National League clubs are to vote on ending the season via points per game.
Under the plan Barrow would be promoted to League Two as champions while only bottom side Chorley would be relegated.
The proposals would allow play-offs for a second promotion place to the English Football League.
However, a plan to cancel play-offs in National League North and South has been removed from the proposals amid uncertainty over what the government classes as elite sport.
The initial proposal was that only the champions would go up because only the National League is thought to fall under the classification of elite sport.
That would mean Wealdstone winning National League South while Kings Lynn would leapfrog York City to take the North title.
However, Alan Mak, MP for Havant, whose local club Havant and Waterlooville (HWFC) were second in National League South behind Wealdstone when the game was stopped due to coronavirus, says he has spoken to Sports Minister Nigel Huddleston and been told the National League assessment is wrong.
In a letter to National League chairman Brian Barwick, Mak said that the government has "not expressed a view" about whether either league is 'elite'
He added: "Elite athlete means a person who is an individual who derives a living from competing in a sport. If HWFC and the National League agree that HWFC's players meet this definition, the government is not intending to prevent National League South play-offs from taking place or HWFC from taking part."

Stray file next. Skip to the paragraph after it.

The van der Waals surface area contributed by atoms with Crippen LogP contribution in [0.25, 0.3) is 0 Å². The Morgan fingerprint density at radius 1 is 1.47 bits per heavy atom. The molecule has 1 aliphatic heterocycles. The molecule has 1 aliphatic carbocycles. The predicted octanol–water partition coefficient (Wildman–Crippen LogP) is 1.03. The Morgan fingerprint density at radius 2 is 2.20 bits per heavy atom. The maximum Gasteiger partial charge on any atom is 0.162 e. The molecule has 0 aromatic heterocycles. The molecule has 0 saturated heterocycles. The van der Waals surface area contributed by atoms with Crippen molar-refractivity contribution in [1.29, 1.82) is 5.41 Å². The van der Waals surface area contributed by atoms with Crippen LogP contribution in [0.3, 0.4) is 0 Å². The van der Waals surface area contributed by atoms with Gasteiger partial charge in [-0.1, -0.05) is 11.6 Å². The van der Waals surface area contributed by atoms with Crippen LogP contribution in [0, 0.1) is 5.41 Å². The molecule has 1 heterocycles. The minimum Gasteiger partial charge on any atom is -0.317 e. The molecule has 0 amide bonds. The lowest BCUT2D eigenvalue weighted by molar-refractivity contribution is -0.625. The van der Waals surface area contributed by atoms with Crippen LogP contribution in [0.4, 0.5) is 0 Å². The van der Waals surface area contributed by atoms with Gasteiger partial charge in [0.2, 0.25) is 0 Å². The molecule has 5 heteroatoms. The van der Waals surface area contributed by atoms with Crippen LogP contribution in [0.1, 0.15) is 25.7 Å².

Meanwhile, York MPs Rachael Maskell and Julian Sturdy have written to the Department of Culture, Media and Sport in support of their promotion claims.
"They should follow the logical, sensible proposals put forward by York City to allow either play-offs, and if they cannot go ahead, to revert to promoting the top two. It's the only fair way forward," Maskell told BBC Radio York.
A number of other amendments put forward to the draft resolution from clubs were rejected when the National League board met on Friday because they were considered not to be in the best interests of the league.
The board will now issue the voting papers for their ordinary resolution on Sunday.
National League clubs voted to end their season in April after it was suspended in mid-March because of the Covid-19 pandemic.
No sides would be relegated from National Leagues North and South under the proposals, meaning Blyth Spartans, Bradford Park Avenue, Braintree and Hungerford would avoid dropping into the level's feeder leagues which were declared null and void in March.
Clubs will now have to decide whether to support the motion, with the National League indicating that if it does not go through they will next consider declaring the leagues null and void.
Only one side will be coming down from League Two after Bury's expulsion from the EFL in August so, if approved, the plans would see 24 teams in the National League and a return to 72 teams competing in the English Football League, while either National League North or South would have 23 teams next season.
All National League clubs will have a vote, with the North and South divisions having four votes each.
A majority of 51% would be required but any decision still has to be ratified by the FA Council.